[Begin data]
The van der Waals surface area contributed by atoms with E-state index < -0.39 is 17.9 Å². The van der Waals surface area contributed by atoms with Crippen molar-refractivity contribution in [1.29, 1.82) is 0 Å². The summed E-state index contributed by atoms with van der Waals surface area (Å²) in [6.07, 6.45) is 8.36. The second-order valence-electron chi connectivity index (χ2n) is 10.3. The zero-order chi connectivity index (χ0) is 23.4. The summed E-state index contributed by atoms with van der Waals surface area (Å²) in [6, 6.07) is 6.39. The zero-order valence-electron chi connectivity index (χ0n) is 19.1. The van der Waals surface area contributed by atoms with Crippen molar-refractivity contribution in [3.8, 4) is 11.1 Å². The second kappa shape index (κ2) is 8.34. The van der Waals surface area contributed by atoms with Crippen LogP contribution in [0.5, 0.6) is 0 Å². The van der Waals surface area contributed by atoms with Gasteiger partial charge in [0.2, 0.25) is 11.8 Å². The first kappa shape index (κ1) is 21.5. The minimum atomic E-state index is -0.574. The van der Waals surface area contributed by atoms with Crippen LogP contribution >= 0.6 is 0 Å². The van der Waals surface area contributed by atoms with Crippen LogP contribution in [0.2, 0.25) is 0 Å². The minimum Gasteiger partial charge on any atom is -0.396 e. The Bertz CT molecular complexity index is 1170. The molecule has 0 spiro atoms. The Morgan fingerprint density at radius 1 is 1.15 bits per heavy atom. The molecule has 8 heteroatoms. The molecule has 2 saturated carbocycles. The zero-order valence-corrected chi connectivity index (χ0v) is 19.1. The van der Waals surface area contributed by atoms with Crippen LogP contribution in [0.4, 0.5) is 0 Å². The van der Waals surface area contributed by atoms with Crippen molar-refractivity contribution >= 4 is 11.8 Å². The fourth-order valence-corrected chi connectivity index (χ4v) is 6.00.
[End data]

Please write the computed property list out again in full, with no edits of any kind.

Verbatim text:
The van der Waals surface area contributed by atoms with E-state index < -0.39 is 17.9 Å². The van der Waals surface area contributed by atoms with Crippen molar-refractivity contribution in [1.29, 1.82) is 0 Å². The summed E-state index contributed by atoms with van der Waals surface area (Å²) in [6.07, 6.45) is 8.36. The second-order valence-electron chi connectivity index (χ2n) is 10.3. The zero-order chi connectivity index (χ0) is 23.4. The summed E-state index contributed by atoms with van der Waals surface area (Å²) in [6, 6.07) is 6.39. The zero-order valence-electron chi connectivity index (χ0n) is 19.1. The van der Waals surface area contributed by atoms with Crippen molar-refractivity contribution in [3.8, 4) is 11.1 Å². The second kappa shape index (κ2) is 8.34. The van der Waals surface area contributed by atoms with Crippen LogP contribution in [0.5, 0.6) is 0 Å². The van der Waals surface area contributed by atoms with Gasteiger partial charge in [0.2, 0.25) is 11.8 Å². The first kappa shape index (κ1) is 21.5. The minimum atomic E-state index is -0.574. The van der Waals surface area contributed by atoms with Crippen LogP contribution >= 0.6 is 0 Å². The van der Waals surface area contributed by atoms with Crippen LogP contribution in [0.2, 0.25) is 0 Å². The minimum Gasteiger partial charge on any atom is -0.396 e. The Bertz CT molecular complexity index is 1170. The molecule has 0 spiro atoms. The Morgan fingerprint density at radius 1 is 1.15 bits per heavy atom. The molecule has 8 heteroatoms. The molecule has 2 saturated carbocycles. The zero-order valence-corrected chi connectivity index (χ0v) is 19.1. The van der Waals surface area contributed by atoms with Crippen LogP contribution in [0.4, 0.5) is 0 Å². The van der Waals surface area contributed by atoms with Crippen molar-refractivity contribution >= 4 is 11.8 Å². The fourth-order valence-corrected chi connectivity index (χ4v) is 6.00.